4. Hebrew language. His formation as a linguistically oriented scholar is responsible for his lifelong fascination with words and meanings, which has borne fruit in his creation of the eight-volume Dictionary of Classical Hebrew (1993–2011). This dictionary is the first ever published of the ancient Hebrew language as a whole.
Professor Clines has been engaged since 1976 in academic publishing, in the conviction that academic authors should have control of the means of publication of their research. There is an important role for scholars to be themselves the disseminators of scholarly research, he believes, especially for the sake of the production of scholarly monographs, which are not welcomed by the generality of publishers, even those of academic books. In 1976 Clines, together with two colleagues in the Department of Biblical Studies in Sheffield (David M. Gunn and Philip R. Davies), founded the Journal for the Study of the Old Testament, the first journal devoted to publishing research articles on the Old Testament in English; it is now one of the leading international journals in Biblical Studies. From that journal there grew Sheffield Academic Press, which by 2000 was publishing more academic books in Biblical Studies than any publisher in the world. After it was bought by Continuum (now Bloomsbury), he founded with two Sheffield colleagues, J. Cheryl Exum and Keith W. Whitelam, Sheffield Phoenix Press, which has now published about 300 titles, making Sheffield again one of the leading sources of new research for the scholarly community.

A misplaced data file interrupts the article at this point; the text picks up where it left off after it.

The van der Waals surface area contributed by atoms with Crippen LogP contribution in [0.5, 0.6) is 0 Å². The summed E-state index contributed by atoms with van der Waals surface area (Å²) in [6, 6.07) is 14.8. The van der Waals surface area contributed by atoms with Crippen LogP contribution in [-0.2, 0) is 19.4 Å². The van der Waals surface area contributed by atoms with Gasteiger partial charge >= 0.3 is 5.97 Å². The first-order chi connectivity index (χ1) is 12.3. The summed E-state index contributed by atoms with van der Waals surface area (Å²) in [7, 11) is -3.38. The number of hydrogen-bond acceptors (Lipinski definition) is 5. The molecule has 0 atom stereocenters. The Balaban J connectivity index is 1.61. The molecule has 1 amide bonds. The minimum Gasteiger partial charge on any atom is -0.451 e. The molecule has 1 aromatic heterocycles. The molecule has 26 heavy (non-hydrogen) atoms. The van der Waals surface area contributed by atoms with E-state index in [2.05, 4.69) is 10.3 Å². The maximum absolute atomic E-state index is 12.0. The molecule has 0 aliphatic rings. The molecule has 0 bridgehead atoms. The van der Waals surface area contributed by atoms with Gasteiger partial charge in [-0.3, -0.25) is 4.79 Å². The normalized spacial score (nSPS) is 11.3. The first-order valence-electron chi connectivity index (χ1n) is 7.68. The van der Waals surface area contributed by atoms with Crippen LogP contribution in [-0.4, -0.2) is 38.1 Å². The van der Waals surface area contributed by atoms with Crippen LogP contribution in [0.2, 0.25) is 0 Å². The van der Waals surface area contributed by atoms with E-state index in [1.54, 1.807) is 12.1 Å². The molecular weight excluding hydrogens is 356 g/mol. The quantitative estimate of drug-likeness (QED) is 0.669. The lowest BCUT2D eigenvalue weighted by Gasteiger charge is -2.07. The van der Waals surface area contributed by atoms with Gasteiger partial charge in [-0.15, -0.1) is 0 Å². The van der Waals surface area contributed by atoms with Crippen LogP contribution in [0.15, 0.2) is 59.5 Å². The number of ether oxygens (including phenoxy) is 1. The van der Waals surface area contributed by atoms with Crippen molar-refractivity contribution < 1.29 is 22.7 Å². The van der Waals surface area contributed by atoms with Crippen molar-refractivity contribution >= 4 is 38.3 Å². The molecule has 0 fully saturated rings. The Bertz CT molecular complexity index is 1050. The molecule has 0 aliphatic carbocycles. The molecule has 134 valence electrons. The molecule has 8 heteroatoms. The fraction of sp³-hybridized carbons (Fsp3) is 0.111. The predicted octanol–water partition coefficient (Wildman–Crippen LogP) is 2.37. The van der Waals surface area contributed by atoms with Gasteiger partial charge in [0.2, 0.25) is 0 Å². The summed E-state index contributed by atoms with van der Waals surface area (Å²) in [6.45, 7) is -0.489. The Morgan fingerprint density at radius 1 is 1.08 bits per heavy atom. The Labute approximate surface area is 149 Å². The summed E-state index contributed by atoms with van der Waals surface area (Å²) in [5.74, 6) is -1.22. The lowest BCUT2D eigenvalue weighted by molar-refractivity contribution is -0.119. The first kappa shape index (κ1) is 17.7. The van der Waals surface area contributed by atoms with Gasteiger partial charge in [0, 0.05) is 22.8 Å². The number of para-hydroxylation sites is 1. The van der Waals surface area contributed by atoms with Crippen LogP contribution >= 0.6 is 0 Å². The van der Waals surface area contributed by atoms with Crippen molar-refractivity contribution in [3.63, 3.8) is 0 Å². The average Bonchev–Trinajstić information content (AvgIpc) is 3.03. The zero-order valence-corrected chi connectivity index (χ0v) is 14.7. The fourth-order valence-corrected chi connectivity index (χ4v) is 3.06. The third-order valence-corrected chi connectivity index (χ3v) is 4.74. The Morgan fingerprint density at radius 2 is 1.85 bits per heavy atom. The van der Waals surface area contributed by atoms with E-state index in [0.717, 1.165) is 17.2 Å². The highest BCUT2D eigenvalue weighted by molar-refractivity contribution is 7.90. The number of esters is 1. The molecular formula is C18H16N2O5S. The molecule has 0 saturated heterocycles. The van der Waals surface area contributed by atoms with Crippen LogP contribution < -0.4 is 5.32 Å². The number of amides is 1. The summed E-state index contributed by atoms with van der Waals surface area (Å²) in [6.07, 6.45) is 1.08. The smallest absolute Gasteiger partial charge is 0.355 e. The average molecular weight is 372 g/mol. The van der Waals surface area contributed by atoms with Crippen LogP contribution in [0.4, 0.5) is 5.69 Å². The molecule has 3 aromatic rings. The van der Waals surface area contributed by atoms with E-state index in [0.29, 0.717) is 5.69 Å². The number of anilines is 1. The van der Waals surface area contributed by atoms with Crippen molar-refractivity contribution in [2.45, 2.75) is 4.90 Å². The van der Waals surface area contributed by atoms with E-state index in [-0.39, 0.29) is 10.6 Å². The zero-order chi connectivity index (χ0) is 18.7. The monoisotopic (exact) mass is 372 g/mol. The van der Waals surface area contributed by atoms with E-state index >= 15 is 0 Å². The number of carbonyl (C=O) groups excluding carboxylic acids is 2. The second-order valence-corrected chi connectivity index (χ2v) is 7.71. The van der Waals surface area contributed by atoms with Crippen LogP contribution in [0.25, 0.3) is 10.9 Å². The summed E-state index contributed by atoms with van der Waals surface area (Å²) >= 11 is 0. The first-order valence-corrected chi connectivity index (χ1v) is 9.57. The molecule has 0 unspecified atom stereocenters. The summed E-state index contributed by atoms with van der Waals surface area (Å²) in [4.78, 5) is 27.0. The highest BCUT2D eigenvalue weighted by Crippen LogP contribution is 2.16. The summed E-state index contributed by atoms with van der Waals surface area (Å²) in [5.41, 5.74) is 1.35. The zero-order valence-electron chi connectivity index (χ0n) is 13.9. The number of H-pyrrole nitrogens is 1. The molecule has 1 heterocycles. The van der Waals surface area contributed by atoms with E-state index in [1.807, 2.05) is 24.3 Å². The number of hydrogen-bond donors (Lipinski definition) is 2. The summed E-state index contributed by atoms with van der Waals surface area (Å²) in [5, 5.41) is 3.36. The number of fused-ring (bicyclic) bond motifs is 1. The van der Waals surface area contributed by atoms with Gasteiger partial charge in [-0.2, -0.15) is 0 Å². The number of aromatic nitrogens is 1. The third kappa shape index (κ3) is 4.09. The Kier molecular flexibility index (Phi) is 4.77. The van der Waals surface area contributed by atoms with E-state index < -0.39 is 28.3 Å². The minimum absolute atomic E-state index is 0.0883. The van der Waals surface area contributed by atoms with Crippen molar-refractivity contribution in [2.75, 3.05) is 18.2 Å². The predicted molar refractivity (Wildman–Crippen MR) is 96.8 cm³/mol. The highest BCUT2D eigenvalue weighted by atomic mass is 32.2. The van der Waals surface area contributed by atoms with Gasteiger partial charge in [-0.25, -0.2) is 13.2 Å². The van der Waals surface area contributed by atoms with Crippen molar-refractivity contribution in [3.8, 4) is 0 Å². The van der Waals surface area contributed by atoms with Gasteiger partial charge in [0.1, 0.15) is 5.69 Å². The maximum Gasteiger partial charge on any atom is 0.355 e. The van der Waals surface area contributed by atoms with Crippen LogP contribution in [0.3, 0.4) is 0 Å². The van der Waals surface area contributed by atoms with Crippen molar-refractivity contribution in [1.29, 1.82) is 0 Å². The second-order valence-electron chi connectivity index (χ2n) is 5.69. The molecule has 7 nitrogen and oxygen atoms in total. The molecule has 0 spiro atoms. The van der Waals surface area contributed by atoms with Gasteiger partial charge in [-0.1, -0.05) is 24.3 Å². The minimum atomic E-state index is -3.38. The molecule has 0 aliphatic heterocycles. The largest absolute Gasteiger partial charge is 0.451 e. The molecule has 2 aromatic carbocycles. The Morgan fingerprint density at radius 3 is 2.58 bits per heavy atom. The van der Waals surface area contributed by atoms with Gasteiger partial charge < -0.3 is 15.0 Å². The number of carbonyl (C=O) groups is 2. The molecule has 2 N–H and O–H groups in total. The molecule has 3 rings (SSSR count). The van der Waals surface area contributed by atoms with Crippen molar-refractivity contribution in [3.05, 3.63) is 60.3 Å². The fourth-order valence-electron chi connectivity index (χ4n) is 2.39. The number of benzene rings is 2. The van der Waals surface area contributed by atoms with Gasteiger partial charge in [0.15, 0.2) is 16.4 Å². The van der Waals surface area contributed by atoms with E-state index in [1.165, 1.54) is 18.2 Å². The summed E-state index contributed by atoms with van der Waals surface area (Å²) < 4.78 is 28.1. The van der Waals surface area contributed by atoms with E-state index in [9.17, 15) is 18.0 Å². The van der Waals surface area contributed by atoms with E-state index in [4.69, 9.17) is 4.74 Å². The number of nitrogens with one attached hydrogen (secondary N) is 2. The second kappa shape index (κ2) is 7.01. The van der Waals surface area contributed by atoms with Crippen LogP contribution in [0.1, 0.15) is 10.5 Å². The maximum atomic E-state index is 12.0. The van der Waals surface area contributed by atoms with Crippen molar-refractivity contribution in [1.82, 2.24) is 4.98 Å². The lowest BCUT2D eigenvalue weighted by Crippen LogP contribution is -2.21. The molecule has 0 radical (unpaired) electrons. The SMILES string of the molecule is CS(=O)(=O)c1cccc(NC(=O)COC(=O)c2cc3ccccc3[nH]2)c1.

Biblical Studies Department
Professor Clines has played a full part in the development of the Department of Biblical Studies, editing, with Stephen D. Moore a volume entitled Auguries: The Jubilee Volume of the Sheffield Department of Biblical Studies (1998) and serving as Head of Department from 1994 to 2001, during which time the Department gained the top grade in the RAE (Research Assessment Exercise) and in the Subject Review (Teaching Quality Assessment).